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We are all Georg Neumark
Lefavi Bob
Rev. Dr. Bob LeFavi

When was the last time you felt desperate? When you do, consider the life of Georg Neumark.

Neumark, born in Langensalza, Germany, in 1621, was a young, well-educated man. And he had plans for his life, all of which were to begin with a university education and a law degree. He packed his belongings in the fall of 1641 and started out on foot to the University of Konigsberg.

It is then that everything fell apart. Neumark was robbed by bandits along the way. They took everything he had, except his prayer book and a small amount of money he had wisely sewed into his clothing. With insufficient funds to pay for his classes, room and board, Neumark dropped out of the university and decided to go to the closest town to look for work.

In Magdeburg, he found nothing. He moved on to Luneburg. Nothing. In Winsen, his misery intensified as he came up empty. Then to Hamburg. No success there, either.

At this point, Neumark was at the end of his rope. He was hungry, tired and had nowhere to live. He tried one last city — Kiel. In that city, he met a man named Nicolaus Becker, a local pastor. Becker took a liking to Neumark, possibly because they were from the same small town. Becker worked hard to find his new friend a job. But, alas, Becker came up empty as well; just as it looked like he might have some help, Neumark’s hope was dashed.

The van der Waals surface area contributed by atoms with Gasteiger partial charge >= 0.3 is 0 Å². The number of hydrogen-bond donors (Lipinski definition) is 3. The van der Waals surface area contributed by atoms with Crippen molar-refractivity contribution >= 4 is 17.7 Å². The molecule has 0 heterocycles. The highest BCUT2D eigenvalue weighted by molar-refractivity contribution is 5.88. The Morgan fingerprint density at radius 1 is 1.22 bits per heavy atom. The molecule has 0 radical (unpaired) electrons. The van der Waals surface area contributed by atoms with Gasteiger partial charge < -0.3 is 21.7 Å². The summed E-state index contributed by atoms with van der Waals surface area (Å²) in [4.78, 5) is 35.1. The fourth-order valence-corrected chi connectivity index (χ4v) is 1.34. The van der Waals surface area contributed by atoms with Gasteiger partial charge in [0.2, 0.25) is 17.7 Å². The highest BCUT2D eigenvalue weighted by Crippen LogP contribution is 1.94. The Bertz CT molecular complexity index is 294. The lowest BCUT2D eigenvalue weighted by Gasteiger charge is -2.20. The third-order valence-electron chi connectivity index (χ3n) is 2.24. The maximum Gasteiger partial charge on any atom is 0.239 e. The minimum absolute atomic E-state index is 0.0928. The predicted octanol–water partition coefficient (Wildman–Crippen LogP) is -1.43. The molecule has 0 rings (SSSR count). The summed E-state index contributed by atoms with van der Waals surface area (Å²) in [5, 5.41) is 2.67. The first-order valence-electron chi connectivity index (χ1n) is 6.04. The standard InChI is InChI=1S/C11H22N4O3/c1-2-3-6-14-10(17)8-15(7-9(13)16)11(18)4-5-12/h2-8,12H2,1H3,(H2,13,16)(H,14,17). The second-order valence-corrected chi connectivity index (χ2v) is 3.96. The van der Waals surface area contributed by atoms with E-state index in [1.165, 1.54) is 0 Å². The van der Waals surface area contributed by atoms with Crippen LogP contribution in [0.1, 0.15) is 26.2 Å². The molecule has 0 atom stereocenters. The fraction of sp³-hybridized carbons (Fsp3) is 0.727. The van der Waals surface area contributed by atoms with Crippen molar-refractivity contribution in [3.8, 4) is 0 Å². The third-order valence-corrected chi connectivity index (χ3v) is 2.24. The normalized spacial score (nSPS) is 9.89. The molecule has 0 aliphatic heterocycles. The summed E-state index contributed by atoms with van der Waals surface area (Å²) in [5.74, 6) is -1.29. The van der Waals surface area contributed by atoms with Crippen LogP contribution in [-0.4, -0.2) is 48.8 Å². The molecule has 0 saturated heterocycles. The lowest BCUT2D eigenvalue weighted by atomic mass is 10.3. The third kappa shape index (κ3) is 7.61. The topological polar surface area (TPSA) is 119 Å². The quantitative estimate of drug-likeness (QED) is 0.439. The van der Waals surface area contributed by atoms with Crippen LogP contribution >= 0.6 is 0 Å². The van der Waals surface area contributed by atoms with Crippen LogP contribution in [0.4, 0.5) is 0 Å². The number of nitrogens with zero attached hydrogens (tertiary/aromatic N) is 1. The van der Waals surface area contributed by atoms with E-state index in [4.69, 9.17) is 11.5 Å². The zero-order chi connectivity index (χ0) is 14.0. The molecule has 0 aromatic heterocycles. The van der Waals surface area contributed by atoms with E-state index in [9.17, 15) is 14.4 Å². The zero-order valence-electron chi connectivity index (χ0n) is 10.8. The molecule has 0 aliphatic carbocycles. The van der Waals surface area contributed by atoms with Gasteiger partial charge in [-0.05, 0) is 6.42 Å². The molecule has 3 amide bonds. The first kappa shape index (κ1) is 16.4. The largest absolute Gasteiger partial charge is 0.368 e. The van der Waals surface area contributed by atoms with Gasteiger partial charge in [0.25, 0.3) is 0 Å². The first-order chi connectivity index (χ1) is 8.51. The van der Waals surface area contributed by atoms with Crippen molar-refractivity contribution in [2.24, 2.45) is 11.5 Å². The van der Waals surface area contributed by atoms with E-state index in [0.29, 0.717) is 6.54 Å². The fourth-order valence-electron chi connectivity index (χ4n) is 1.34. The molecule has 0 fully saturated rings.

It was now December of 1641, and the winter was setting in. Neumark was indeed desperate for a job to pay for food and a warm place to sleep. He was about to give up, but something told him to keep praying.

Out of the blue, Pastor Becker received notice from a prominent family in his church that their tutor had left town suddenly. Immediately, Becker recommended Georg Neumark. And on that recommendation, Neumark got the job. From that moment, his life changed.

Two-and-a-half years later, Neumark had saved enough to go to law school. He went on to become one of the most influential scholars in Europe at that time.

How often do we, in our desperation, stop trusting God when God’s provision is right around the corner? It was, in large part, Neumark’s faith that saw him through. It was a faith that was not diminished during his time of crisis, but a faith that was strengthened.

You see, we don’t know Georg Neumark for his contribution to law. We know him because the moment he was hired as tutor, he sat down and wrote the famous hymn, “Wer nur den lieb­en Gott lässt walten (If You But Trust in God to Guide You).” If you don’t know it, these words can guide you through your deepest, darkest hours:

If you but trust in God to guide you
and place your confidence in him,
you’ll find him always there beside you
to give you hope and strength within;
for those who trust God’s changeless love
build on the rock that will not move.

Only be still and wait his pleasure
in cheerful hope with heart content.
He fills your needs to fullest measure
with what discerning love has sent;
doubt not our inmost wants are known
to him who chose us for his own.

Sing, pray, and keep his ways unswerving,
offer your service faithfully,
and trust his word; though undeserving,
you’ll find his promise true to be.
God never will forsake in need
the soul that trusts in him indeed.

Georg Neumark died on this day, July 18, in the year 1681. The story of his life is a lesson for all of us. For in the end we are all Georg Neumark; when we are stripped bare, all we have is God.

The Rev. Dr. Bob LeFavi, installed member of the Society of Ordained Scientists, is pastor at Bethel Lutheran Church, Springfield.